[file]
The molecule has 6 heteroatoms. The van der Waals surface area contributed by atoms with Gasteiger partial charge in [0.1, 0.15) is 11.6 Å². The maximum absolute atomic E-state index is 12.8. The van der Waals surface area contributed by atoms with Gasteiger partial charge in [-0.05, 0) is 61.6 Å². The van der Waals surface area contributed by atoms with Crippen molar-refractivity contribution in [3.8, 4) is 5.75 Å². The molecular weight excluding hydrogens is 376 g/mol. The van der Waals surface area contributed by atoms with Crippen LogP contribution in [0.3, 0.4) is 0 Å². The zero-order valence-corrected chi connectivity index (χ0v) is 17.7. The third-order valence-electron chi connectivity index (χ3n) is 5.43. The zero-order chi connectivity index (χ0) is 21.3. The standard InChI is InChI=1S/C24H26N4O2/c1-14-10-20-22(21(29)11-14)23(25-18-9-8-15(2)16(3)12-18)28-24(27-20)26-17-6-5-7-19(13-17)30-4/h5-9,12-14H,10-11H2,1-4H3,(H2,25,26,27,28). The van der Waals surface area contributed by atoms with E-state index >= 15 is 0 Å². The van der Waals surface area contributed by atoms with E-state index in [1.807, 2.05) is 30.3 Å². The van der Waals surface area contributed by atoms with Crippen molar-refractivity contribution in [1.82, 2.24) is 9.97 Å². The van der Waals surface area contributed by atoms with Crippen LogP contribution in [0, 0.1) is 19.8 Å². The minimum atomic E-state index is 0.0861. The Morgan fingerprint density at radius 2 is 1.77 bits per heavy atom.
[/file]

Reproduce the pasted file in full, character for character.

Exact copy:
The molecule has 6 heteroatoms. The van der Waals surface area contributed by atoms with Gasteiger partial charge in [0.1, 0.15) is 11.6 Å². The maximum absolute atomic E-state index is 12.8. The van der Waals surface area contributed by atoms with Gasteiger partial charge in [-0.05, 0) is 61.6 Å². The van der Waals surface area contributed by atoms with Crippen molar-refractivity contribution in [3.8, 4) is 5.75 Å². The molecular weight excluding hydrogens is 376 g/mol. The van der Waals surface area contributed by atoms with Crippen LogP contribution in [0.3, 0.4) is 0 Å². The zero-order valence-corrected chi connectivity index (χ0v) is 17.7. The third-order valence-electron chi connectivity index (χ3n) is 5.43. The zero-order chi connectivity index (χ0) is 21.3. The standard InChI is InChI=1S/C24H26N4O2/c1-14-10-20-22(21(29)11-14)23(25-18-9-8-15(2)16(3)12-18)28-24(27-20)26-17-6-5-7-19(13-17)30-4/h5-9,12-14H,10-11H2,1-4H3,(H2,25,26,27,28). The van der Waals surface area contributed by atoms with E-state index >= 15 is 0 Å². The van der Waals surface area contributed by atoms with E-state index in [1.807, 2.05) is 30.3 Å². The van der Waals surface area contributed by atoms with Crippen molar-refractivity contribution in [1.82, 2.24) is 9.97 Å². The van der Waals surface area contributed by atoms with Crippen LogP contribution in [0, 0.1) is 19.8 Å². The minimum atomic E-state index is 0.0861. The Morgan fingerprint density at radius 2 is 1.77 bits per heavy atom.